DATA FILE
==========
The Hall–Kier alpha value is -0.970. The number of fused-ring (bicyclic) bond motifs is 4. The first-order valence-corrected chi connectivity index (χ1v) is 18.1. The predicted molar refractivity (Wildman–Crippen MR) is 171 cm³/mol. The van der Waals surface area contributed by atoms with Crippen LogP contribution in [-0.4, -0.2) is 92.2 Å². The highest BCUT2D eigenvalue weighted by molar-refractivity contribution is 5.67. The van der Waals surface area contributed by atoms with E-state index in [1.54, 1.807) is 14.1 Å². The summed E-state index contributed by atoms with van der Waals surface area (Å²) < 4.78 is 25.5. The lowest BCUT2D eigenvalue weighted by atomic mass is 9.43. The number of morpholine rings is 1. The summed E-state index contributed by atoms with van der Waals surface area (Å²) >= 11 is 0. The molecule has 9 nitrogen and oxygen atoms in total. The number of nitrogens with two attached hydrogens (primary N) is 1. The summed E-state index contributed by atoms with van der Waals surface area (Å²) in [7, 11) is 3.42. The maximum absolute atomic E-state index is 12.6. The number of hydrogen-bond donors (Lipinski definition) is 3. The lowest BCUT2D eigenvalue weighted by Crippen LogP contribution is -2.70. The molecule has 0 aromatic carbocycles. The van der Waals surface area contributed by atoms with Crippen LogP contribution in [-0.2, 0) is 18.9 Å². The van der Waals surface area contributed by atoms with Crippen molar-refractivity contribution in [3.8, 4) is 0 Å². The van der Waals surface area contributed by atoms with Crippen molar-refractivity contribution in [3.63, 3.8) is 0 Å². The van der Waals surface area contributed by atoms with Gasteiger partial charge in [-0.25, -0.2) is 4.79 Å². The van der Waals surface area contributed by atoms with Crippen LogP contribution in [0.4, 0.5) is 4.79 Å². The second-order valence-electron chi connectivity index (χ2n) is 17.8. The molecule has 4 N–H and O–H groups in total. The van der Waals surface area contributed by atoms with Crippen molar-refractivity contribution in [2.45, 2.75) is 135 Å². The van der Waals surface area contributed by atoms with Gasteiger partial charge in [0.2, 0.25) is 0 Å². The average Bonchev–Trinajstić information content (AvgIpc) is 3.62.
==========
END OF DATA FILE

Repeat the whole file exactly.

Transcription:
The Hall–Kier alpha value is -0.970. The number of fused-ring (bicyclic) bond motifs is 4. The first-order valence-corrected chi connectivity index (χ1v) is 18.1. The predicted molar refractivity (Wildman–Crippen MR) is 171 cm³/mol. The van der Waals surface area contributed by atoms with Crippen LogP contribution in [-0.4, -0.2) is 92.2 Å². The highest BCUT2D eigenvalue weighted by molar-refractivity contribution is 5.67. The van der Waals surface area contributed by atoms with E-state index in [1.54, 1.807) is 14.1 Å². The summed E-state index contributed by atoms with van der Waals surface area (Å²) < 4.78 is 25.5. The lowest BCUT2D eigenvalue weighted by atomic mass is 9.43. The number of morpholine rings is 1. The summed E-state index contributed by atoms with van der Waals surface area (Å²) >= 11 is 0. The molecule has 9 nitrogen and oxygen atoms in total. The number of nitrogens with two attached hydrogens (primary N) is 1. The summed E-state index contributed by atoms with van der Waals surface area (Å²) in [7, 11) is 3.42. The maximum absolute atomic E-state index is 12.6. The number of hydrogen-bond donors (Lipinski definition) is 3. The lowest BCUT2D eigenvalue weighted by Crippen LogP contribution is -2.70. The molecule has 0 aromatic carbocycles. The van der Waals surface area contributed by atoms with Crippen LogP contribution in [-0.2, 0) is 18.9 Å². The van der Waals surface area contributed by atoms with Crippen molar-refractivity contribution in [3.8, 4) is 0 Å². The van der Waals surface area contributed by atoms with Crippen molar-refractivity contribution in [3.63, 3.8) is 0 Å². The van der Waals surface area contributed by atoms with Gasteiger partial charge in [-0.25, -0.2) is 4.79 Å². The van der Waals surface area contributed by atoms with Crippen LogP contribution in [0.4, 0.5) is 4.79 Å². The second-order valence-electron chi connectivity index (χ2n) is 17.8. The molecule has 4 N–H and O–H groups in total. The van der Waals surface area contributed by atoms with Crippen molar-refractivity contribution in [2.45, 2.75) is 135 Å². The van der Waals surface area contributed by atoms with Gasteiger partial charge in [0.2, 0.25) is 0 Å². The average Bonchev–Trinajstić information content (AvgIpc) is 3.62.